How Nurseries Tackle the Injustice of Poverty: June O’Sullivan (Transcript)

June O’Sullivan MBE is Chief Executive of the London Early Years Foundation (LEYF), a social enterprise which currently runs 37 nurseries across eleven London boroughs. In this TEDx Talk, she explains why our childcare system must work for all children, regardless of their backgrounds, in order to give them the best start in life.

June O’Sullivan – TEDx Talk TRANSCRIPT

I’m going to tell you about Freddie and Tyler. They’re two little boys setting off on their life journey. They’re mischievous. They’re curious. They’re funny. And they’re quite fascinating, and they’re two.

And they’re both loved by their parents, and they’re both marvelous little two-year-olds. But there’s one stark difference between Freddie and Tyler:

Tyler is growing up in poverty. And that is going to set him up with some major challenges for probably most of his life.

So what is poverty? And what does that look like in the UK, the fifth richest economy?

This is what it looks like: There are 14 million people living in poverty. 8.4 million are working-aged adults. 1.4 million are pensioners. And 4.5 million are children. That’s one in four children.

And what’s worse is 50% of that are under five.

And here’s an even more stark statistic: of those people, 70% of those in poverty are working. And it’s not getting any better because poverty actually affects us all. It’s a complete social calamity, but it’s also an economic disaster.

Last year, a rough estimate was we spent 12 billion pounds mitigating the social and educational consequences of poverty. And even worse is that the Institute of Fiscal Study says child poverty is growing, and by 2022, 5.2 million children will be living in poverty.

Nelson Mandela says that there can be no keener revelation of a society’s soul than in the way in which it treats its children.

So, what does poverty mean for a child?

Young children need a healthy development. It depends on nurturing care, care which ensures health, nutrition, responsive caregiving, safety, security, and early learning.

And indeed, many people living in poverty do a very good job. In fact, they do a brilliant job. But they generally have a lot of support around them.

But it becomes very difficult if you have no social support, and it’s harder to nurture your children. And we know from pregnancy to every stage of the life cycle, children born into poverty have got higher health issues, they’re more likely to have asthma, higher chances of child obesity, and they don’t do very well at school.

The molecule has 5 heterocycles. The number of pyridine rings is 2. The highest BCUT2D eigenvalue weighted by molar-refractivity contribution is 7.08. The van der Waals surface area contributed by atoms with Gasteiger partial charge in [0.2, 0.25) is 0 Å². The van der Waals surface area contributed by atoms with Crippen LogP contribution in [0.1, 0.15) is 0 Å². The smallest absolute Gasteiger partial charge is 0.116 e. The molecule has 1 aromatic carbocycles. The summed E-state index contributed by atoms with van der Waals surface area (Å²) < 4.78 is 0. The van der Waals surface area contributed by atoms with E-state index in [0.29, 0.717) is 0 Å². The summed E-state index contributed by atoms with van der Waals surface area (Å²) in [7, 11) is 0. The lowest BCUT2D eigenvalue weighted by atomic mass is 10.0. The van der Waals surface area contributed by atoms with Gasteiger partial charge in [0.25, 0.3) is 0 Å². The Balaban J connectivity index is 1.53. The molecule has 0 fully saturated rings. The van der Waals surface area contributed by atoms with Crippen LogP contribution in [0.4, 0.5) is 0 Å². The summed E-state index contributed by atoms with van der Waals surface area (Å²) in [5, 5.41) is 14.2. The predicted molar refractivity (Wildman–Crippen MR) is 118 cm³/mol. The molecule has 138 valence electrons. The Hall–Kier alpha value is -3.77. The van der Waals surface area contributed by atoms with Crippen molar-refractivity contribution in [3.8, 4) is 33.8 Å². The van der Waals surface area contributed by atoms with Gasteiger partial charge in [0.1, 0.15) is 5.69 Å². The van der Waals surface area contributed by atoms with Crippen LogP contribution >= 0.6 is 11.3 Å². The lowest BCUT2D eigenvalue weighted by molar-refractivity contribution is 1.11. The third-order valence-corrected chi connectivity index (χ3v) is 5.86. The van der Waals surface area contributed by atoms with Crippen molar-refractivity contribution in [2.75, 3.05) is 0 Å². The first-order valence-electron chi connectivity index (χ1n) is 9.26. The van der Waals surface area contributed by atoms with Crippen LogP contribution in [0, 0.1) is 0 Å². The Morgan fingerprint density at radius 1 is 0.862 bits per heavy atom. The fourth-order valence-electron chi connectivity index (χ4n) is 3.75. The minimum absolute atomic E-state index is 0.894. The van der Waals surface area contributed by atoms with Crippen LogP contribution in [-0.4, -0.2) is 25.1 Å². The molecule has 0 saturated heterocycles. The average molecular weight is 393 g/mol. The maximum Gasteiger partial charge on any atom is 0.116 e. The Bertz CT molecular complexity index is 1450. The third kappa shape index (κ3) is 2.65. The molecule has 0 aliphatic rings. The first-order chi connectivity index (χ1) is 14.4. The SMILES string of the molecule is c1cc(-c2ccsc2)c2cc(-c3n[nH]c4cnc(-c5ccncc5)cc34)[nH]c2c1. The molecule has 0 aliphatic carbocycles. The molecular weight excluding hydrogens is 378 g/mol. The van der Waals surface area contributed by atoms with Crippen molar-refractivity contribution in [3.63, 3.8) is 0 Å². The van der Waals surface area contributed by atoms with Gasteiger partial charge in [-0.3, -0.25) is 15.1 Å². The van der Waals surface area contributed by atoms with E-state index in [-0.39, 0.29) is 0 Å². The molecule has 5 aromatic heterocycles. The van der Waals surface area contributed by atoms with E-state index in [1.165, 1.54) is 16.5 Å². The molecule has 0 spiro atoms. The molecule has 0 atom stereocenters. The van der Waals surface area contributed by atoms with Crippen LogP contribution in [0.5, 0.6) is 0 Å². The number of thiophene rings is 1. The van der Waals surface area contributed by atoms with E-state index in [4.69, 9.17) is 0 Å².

And that starts very early, and that starts with their language development.

And as you know, language is critical to the long-term educational success. So, the impact of language gap on children from disadvantaged family starts at 22 months.

So at 22 months, the language gap is about eight months. At three years, up to 30 million fewer words are heard by children from poorer families. That’s 30 million.

By seven, the cognitive development scores are on average 20% lower. And reaching GCSE, you might find they are two years behind. But poverty isn’t created by poor people; it’s created by the system we have built, the institutions we have designed, and the concepts we have formulated.

We need to address poverty. We need to accept that poverty is a scourge. It is a trap. And it separates children, and it separates them early.

I remember when I was a young single parent and I was a night nurse and my son was two. And we’d waited 18 months for a nursery place. When he finally got one, the whole experience failed.

My overriding memory was of a very disregarding and disrespectful nursery manager. Now, it’s true I was poor, and I was poorer than most of the parents there.

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But when I questioned what I thought were insensitive and unkind settling-in processes, she looked at me and said, “You are lucky to have this place. I could have given that to a doctor.”

I didn’t stay long. It’s true.

But in fact, it did set something off in my mind. I kept thinking there must be another way of doing childcare, where no one knows whether you’re rich or poor, no one knows where you hail from. It set a seed, and it set me on a journey to becoming a social entrepreneur.

Now, this is not unusual because social entrepreneurs generally come from a background where you want to fix something: something has gone wrong for your family, something has gone wrong for you.

And social entrepreneurs, we sort of have a continual, unshakable optimism that we can fix things.

So what did we want to do?

I thought, “Well, there must be a better way of doing childcare. There must be another way of doing it.”

So I had a look and thought, “I want to create a system where you can change the world one child at a time.”

And so I looked at the marketplace. And the market in childcare is quite broad. You have, on one side, the sort of statutory services that tend to work with the neediest and more defined groups of needy children.

And on the other hand, you have these kind of smartly branded expensive nurseries. And in the middle, you have kind of a whole mix of one- and two-sized nurseries, single nurseries, little preschool. They are often called Mamas & Papas nurseries.